Wimbledon, which sits perilously close to the prime minister’s
best-case forecast for a flattening out of coronavirus within 12 weeks, is
highly unlikely to start on 29 June, if at all this summer.

“With such uncertainty about, changing big, long-term contracts and setting mutually acceptable new dates is difficult and complicated, as can be seen from what has been happening with the Olympics,” said an insider with long experience of negotiating international TV sporting deals on Wednesday. “For that reason, I’d say the chances of Wimbledon going ahead in June are slim to zero. You go with it now or you call it off.”

He said the same strategic thinking underpinned the decision this week by the Japanese government and the IOC to postpone the Tokyo Olympics. They originally announced they would decide within four weeks; ultimately, the call was forced on them within 24 hours. The new date for the Games, the source said, would be determined by an international sporting calendar that is set in stone – except, of course, when disrupted by something as unexpected and life-threatening as a global health crisis.

“It is a matter of finding a window,” he said, “and there aren’t many of those for big sporting events. American TV, to a large extent, determines when a lot of these events can take place. It is not just about the tennis schedule. There is NFL, college sport, baseball, golf and, to a much lesser extent there, [ice] hockey, soccer and tennis.”

Against this background, and the quickening spread of Covid-19 – in reaction to which Roger Federer has donated one million Swiss Francs to vulnerable families in Switzerland – there would seem to be dwindling belief within the All England Club that Wimbledon will escape postponement or even cancellation, as has been the case with practically every other sport. Sources say it is highly unlikely Wimbledon would seek to fill the gap created by the postponement of the Olympics. The thinking is that it is safer – and more convenient – to stick with the existing arrangements, however perilous in terms of planning, than disturb a system that has been in place for years. If Wimbledon happens at all, it seems, it will be from 29 June.

Time is not on their side given the scale of the operation. It takes up to two months to get the site ready for the championships so, realistically, a decision needs to be made by the end of April or the start of May at the latest. The chances of a return to normality in that time frame do not look promising. Indeed, it might be tempting for the AELTC to switch their efforts to their ongoing expansion across the road from the main grounds on the newly acquired Wimbledon Park Golf Club.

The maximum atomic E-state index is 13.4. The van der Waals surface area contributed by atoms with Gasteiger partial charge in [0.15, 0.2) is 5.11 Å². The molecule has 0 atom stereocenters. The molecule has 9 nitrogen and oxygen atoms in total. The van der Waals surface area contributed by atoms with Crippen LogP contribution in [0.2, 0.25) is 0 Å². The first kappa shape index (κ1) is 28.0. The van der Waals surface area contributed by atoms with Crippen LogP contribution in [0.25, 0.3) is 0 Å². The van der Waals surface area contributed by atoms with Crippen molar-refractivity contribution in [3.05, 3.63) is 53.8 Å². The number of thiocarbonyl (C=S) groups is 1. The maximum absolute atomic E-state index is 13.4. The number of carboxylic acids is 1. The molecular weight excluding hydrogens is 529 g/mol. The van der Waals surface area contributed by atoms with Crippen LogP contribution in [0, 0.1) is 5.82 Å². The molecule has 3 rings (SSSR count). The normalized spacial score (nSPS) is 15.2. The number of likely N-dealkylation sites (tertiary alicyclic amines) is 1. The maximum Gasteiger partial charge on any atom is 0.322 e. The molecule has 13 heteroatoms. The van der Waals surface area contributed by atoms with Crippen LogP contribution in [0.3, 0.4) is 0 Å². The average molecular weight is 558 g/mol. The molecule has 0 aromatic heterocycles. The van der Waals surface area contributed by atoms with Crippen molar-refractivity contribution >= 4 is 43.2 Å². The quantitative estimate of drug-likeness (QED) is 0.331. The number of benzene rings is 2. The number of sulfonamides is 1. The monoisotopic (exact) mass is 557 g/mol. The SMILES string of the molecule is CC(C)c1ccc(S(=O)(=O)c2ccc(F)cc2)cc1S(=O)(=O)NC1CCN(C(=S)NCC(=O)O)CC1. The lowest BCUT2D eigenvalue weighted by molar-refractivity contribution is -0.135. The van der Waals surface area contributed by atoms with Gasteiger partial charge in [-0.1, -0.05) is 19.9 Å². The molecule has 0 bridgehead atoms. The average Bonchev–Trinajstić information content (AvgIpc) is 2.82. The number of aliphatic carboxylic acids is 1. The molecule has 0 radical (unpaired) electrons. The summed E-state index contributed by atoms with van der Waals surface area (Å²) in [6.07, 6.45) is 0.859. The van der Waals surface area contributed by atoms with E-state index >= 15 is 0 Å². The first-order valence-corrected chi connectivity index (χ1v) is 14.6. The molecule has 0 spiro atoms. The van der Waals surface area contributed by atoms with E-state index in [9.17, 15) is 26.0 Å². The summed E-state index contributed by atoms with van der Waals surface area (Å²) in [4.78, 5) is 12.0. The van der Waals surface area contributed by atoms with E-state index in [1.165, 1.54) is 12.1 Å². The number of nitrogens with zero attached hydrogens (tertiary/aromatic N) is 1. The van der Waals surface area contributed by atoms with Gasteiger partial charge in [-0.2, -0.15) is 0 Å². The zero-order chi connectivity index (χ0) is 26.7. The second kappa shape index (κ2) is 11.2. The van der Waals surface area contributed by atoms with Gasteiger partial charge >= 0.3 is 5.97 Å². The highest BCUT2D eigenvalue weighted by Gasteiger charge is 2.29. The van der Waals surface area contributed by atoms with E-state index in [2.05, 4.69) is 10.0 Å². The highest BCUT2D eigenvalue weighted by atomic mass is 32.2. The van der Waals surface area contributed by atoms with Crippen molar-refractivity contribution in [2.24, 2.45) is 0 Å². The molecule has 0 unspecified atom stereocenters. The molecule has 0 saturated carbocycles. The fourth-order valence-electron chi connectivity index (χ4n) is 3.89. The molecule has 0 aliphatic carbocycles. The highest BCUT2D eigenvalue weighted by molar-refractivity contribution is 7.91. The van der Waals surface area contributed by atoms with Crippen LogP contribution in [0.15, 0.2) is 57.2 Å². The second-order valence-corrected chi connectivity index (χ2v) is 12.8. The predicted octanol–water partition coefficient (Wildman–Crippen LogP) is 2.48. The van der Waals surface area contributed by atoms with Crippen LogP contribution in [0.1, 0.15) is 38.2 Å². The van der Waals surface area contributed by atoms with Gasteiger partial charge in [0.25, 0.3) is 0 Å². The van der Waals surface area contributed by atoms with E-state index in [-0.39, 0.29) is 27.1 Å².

Early visitors to Wimbledon will know how close to their deadline contractors have to go in setting up everything from corporate marquees to the many shops dotted around the grounds, as well as parking provisions nearby and security. Wimbledon is, in effect, a small town that comes to life for a fortnight once a year.

So, while officially the AELTC are still monitoring the situation, there is acknowledgment the sporting landscape remains too volatile – in the UK and globally – for an event as big as Wimbledon to commit to definitely going ahead.

The difficulties in moving Wimbledon deeper into the tennis schedule became obvious nearly two weeks ago when the French Tennis Federation (FFT) decided unilaterally to reposition their championships away from the crisis high-point of the spreading virus in May to the supposedly safer waters of September. As Covid-19 moved from west to east across France this week towards Paris, the FFT would seem to have been vindicated in judging they had no chance of Roland Garros opening its doors to the public on 24 May.

The French move created outrage among the game’s stakeholders, especially the United States Tennis Association, whose championships finish a week before the proposed new dates of the French Open, and the Laver Cup, whose tournament in Boston clashes directly with the changed schedule at Roland Garros. It then became obvious a week ago – when the ATP and the WTA, who run the rest of the men’s and women’s game, extended suspension of all tournaments from late April to 7 June – that time was running out for the second and third grand slams of the season.

While some inside the AELTC see the sense in making a call in regards to Wimbledon as early as possible, others are minded to follow the government’s lead. Among other considerations, this seeks to protect their insurance claims given they can argue the decision has been taken out of their hands.

Nonetheless, if, as Boris Johnson says, it will take at least three months for coronavirus to noticeably start fading, the odds on Wimbledon going ahead by their June deadline are surely indeed “slim to zero”.

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